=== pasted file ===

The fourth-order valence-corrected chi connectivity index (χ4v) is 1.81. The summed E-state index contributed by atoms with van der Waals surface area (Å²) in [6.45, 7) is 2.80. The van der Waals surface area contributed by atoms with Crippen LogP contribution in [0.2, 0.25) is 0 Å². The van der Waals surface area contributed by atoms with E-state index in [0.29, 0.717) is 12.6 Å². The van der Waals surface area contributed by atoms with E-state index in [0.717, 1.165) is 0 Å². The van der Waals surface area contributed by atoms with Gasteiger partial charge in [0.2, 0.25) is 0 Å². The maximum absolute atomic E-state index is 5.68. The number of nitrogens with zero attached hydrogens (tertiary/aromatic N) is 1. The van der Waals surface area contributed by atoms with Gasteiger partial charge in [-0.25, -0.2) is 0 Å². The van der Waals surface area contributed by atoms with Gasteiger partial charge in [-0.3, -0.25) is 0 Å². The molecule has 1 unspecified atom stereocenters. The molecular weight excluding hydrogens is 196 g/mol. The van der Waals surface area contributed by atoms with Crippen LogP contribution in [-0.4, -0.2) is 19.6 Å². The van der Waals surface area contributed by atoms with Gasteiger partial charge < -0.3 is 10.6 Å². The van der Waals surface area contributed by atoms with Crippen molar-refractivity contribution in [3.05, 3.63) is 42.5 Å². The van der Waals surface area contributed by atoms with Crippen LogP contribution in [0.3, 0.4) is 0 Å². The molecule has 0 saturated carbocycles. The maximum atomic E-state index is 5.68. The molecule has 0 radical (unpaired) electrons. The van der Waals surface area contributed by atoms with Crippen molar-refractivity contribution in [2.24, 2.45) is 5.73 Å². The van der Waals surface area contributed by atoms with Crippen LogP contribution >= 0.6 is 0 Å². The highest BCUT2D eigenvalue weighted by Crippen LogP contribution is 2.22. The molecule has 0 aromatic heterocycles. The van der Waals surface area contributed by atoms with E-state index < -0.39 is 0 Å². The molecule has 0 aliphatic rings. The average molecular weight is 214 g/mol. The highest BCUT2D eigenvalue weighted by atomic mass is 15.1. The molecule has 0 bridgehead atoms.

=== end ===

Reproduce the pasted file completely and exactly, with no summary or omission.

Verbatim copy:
The fourth-order valence-corrected chi connectivity index (χ4v) is 1.81. The summed E-state index contributed by atoms with van der Waals surface area (Å²) in [6.45, 7) is 2.80. The van der Waals surface area contributed by atoms with Crippen LogP contribution in [0.2, 0.25) is 0 Å². The van der Waals surface area contributed by atoms with E-state index in [0.29, 0.717) is 12.6 Å². The van der Waals surface area contributed by atoms with E-state index in [0.717, 1.165) is 0 Å². The van der Waals surface area contributed by atoms with Gasteiger partial charge in [0.2, 0.25) is 0 Å². The maximum absolute atomic E-state index is 5.68. The number of nitrogens with zero attached hydrogens (tertiary/aromatic N) is 1. The van der Waals surface area contributed by atoms with Gasteiger partial charge in [-0.25, -0.2) is 0 Å². The van der Waals surface area contributed by atoms with Gasteiger partial charge in [-0.3, -0.25) is 0 Å². The molecule has 1 unspecified atom stereocenters. The molecular weight excluding hydrogens is 196 g/mol. The van der Waals surface area contributed by atoms with Crippen LogP contribution in [-0.4, -0.2) is 19.6 Å². The van der Waals surface area contributed by atoms with Gasteiger partial charge < -0.3 is 10.6 Å². The van der Waals surface area contributed by atoms with Crippen molar-refractivity contribution in [3.05, 3.63) is 42.5 Å². The van der Waals surface area contributed by atoms with Crippen LogP contribution in [0.3, 0.4) is 0 Å². The molecule has 0 saturated carbocycles. The maximum atomic E-state index is 5.68. The molecule has 0 radical (unpaired) electrons. The van der Waals surface area contributed by atoms with Crippen molar-refractivity contribution in [2.24, 2.45) is 5.73 Å². The van der Waals surface area contributed by atoms with Crippen LogP contribution >= 0.6 is 0 Å². The highest BCUT2D eigenvalue weighted by Crippen LogP contribution is 2.22. The molecule has 0 aromatic heterocycles. The van der Waals surface area contributed by atoms with E-state index < -0.39 is 0 Å². The molecule has 0 aliphatic rings. The average molecular weight is 214 g/mol. The highest BCUT2D eigenvalue weighted by atomic mass is 15.1. The molecule has 0 bridgehead atoms.